Pros and Cons of a Health Compliance Officer Career
Health compliance officers help make sure work environments are safe. Learn about the pros and cons of becoming a health compliance officer and decide if this career is right for you.
|Pros of Being a Health Compliance Officer|
|Job tasks are geared to help protect the population from hazardous threats*|
|Relatively social job that builds on interpersonal, professional relationships*|
|High salary, with officers in 2014 earning average annual wage of $70,000**|
|Career Help enhance economic productivity in work spaces**|
|Cons of Being a Health Compliance Officer|
|Slower than average employment growth (7% between 2012-2022)**|
|Hazardous environments create potentially harmful work atmosphere**|
|Educational and training investment required for some jobs**|
|Irregular hours due to emergency calls**|
Sources: *O*NET OnLine, **U.S. Bureau of Labor Statistics.
Essential Career Info
According to the U.S. Bureau of Labor Statistics (BLS), a health compliance officer investigates factories and offices to ensure that the establishment meets federal and state safety codes (www.bls.gov). Sometimes, these officers are called 'occupational health and safety specialists'. Officers may work for multiple companies, traveling between them to perform periodic inspections. Sometimes, they focus on a specific aspect of federal or state codes. For example, some may investigate environmental issues in offices, while others may investigate the ergonomic dimensions of workspace areas.
According to the BLS, in 2014 the average annual salary of a health compliance officer was approximately $70,000. Overall, median annual salaries of these officers in 2014 ranged from $40,000 - $101,000. The BLS projects 7% employment growth for health compliance officers between 2012-2022. Although this is considered slower-than-average growth, new environmental and nuclear regulations could help spur employment demands within the sector.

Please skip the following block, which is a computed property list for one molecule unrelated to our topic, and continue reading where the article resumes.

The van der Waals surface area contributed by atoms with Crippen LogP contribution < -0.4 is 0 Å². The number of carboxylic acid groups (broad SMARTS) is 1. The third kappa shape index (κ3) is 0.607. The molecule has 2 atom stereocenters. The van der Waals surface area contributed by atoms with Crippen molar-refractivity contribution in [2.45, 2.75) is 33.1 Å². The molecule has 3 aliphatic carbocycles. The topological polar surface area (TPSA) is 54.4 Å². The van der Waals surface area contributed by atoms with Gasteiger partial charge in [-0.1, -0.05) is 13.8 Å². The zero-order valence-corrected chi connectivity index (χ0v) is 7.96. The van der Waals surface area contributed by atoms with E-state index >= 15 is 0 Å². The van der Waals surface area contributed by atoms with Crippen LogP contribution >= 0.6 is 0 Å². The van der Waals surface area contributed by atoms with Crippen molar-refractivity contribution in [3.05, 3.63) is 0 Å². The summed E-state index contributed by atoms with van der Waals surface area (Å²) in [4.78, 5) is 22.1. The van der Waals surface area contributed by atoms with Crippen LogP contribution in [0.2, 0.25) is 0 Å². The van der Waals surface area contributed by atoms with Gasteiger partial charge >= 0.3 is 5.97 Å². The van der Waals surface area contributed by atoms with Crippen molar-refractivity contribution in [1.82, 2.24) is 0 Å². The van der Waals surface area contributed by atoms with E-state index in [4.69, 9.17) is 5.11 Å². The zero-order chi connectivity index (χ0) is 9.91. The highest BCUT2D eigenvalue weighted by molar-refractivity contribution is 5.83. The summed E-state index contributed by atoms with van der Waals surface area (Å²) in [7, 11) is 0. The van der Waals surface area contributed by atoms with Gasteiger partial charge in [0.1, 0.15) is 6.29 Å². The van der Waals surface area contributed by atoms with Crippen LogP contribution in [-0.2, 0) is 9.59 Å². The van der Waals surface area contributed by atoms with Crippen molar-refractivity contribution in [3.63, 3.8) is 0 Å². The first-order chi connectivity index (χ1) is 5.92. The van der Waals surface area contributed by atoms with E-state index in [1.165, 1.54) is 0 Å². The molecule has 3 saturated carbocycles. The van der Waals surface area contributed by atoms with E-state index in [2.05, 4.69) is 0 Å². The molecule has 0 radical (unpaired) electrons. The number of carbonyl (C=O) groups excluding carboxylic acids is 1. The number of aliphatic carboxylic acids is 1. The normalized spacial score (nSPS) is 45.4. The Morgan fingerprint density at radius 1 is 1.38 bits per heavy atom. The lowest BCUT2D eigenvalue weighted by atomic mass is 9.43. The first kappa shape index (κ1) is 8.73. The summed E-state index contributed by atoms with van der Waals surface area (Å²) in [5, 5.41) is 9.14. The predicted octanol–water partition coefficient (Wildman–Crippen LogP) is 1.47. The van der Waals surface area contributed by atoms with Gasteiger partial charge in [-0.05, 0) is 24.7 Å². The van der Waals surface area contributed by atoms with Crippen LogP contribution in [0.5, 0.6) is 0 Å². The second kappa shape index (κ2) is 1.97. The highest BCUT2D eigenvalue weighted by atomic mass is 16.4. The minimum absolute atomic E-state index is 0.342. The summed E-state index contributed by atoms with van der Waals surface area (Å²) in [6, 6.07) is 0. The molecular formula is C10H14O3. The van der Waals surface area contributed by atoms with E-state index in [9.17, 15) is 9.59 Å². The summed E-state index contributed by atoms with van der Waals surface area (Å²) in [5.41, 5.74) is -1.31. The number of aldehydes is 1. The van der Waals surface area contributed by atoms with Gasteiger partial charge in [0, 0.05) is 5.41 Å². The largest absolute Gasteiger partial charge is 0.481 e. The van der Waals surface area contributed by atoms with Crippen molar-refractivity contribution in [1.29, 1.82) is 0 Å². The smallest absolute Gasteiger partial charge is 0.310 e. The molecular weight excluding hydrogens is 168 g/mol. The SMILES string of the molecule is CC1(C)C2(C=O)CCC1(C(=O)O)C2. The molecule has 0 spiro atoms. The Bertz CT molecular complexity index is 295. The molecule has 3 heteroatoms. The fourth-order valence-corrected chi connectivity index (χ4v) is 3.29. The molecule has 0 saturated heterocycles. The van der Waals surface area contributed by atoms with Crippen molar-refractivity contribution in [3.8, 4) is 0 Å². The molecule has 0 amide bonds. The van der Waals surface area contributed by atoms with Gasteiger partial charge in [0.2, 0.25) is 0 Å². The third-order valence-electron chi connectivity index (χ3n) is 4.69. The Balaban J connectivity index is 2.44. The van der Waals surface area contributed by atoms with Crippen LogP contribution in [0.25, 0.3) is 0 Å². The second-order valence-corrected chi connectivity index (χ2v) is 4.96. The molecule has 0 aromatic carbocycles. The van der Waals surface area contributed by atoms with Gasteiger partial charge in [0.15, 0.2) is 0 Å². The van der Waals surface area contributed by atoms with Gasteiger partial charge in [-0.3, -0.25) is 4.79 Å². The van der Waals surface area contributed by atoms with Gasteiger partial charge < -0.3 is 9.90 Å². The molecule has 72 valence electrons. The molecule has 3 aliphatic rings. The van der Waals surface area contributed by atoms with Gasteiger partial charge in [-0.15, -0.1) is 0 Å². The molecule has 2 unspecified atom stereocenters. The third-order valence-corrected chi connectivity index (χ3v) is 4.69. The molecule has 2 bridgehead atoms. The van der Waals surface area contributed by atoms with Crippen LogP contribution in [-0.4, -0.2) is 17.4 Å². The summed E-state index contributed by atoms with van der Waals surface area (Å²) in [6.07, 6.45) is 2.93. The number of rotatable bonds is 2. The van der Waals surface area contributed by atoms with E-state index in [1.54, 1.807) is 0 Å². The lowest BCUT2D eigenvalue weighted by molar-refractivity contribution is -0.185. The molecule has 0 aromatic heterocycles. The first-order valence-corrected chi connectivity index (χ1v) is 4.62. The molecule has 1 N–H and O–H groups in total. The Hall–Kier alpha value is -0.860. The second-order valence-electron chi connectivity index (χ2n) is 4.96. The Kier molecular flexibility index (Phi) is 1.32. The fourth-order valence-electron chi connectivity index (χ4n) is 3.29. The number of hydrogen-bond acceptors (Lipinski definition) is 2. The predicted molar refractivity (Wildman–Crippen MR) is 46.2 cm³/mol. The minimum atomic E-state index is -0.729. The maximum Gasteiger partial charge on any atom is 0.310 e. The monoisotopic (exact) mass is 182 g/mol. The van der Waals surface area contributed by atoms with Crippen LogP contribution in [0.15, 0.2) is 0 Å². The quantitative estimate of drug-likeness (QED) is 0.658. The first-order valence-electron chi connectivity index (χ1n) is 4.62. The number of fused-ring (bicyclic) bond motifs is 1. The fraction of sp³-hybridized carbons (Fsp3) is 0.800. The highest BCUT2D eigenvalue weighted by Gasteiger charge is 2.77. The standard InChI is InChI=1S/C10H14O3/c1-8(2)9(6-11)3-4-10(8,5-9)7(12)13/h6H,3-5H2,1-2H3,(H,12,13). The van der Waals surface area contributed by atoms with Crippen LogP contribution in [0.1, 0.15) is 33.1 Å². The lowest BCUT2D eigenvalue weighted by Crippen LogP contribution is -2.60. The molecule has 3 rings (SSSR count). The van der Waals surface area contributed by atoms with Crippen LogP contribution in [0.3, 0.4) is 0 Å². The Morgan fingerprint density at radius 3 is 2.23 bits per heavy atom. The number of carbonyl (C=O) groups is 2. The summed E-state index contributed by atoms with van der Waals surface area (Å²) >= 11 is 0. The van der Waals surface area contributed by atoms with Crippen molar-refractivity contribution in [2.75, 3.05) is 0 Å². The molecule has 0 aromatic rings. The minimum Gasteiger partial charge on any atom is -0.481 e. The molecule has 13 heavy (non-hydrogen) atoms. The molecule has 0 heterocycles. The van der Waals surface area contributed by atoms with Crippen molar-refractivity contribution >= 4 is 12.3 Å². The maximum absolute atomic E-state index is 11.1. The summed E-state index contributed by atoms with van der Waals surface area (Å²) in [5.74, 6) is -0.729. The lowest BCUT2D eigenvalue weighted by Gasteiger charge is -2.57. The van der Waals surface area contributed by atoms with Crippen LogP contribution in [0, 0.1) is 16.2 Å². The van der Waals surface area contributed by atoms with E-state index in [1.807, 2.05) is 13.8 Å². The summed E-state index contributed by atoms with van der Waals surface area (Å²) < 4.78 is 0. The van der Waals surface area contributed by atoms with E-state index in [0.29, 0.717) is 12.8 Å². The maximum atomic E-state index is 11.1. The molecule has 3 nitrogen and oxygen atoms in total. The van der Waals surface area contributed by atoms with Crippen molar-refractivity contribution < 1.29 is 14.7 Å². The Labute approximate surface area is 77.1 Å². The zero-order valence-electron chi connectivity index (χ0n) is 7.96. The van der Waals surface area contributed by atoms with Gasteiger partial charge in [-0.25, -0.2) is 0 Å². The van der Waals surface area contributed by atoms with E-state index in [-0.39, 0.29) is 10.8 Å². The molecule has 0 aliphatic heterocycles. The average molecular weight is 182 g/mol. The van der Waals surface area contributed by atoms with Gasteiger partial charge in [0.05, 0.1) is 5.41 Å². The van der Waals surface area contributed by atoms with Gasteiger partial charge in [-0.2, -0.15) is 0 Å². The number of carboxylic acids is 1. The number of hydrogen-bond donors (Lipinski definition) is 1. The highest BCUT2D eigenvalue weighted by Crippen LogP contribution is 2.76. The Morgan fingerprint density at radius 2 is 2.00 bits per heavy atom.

Education and Requirements
A college education is not mandatory for a career as a health compliance officer, but certain employers prefer to hire officers with at least a bachelor's degree in a field such as health, engineering, biology or chemistry. The BLS indicates that some employers may prefer a master's degree in industrial hygiene or health physics. Regardless of the main subject of study, classes in respiratory protection, hazardous material management and the health effects from radiation exposure are helpful for working in the field.
What do Employers Look for?
Jobs in health compliance are available in both the public and private sectors. Government jobs may require U.S. citizenship and passing a background check. Private sector employers are usually interested in hiring health compliance officers so that they can maximize worker or product safety and meet all federal or state regulations. Recent job postings found in March 2012 included: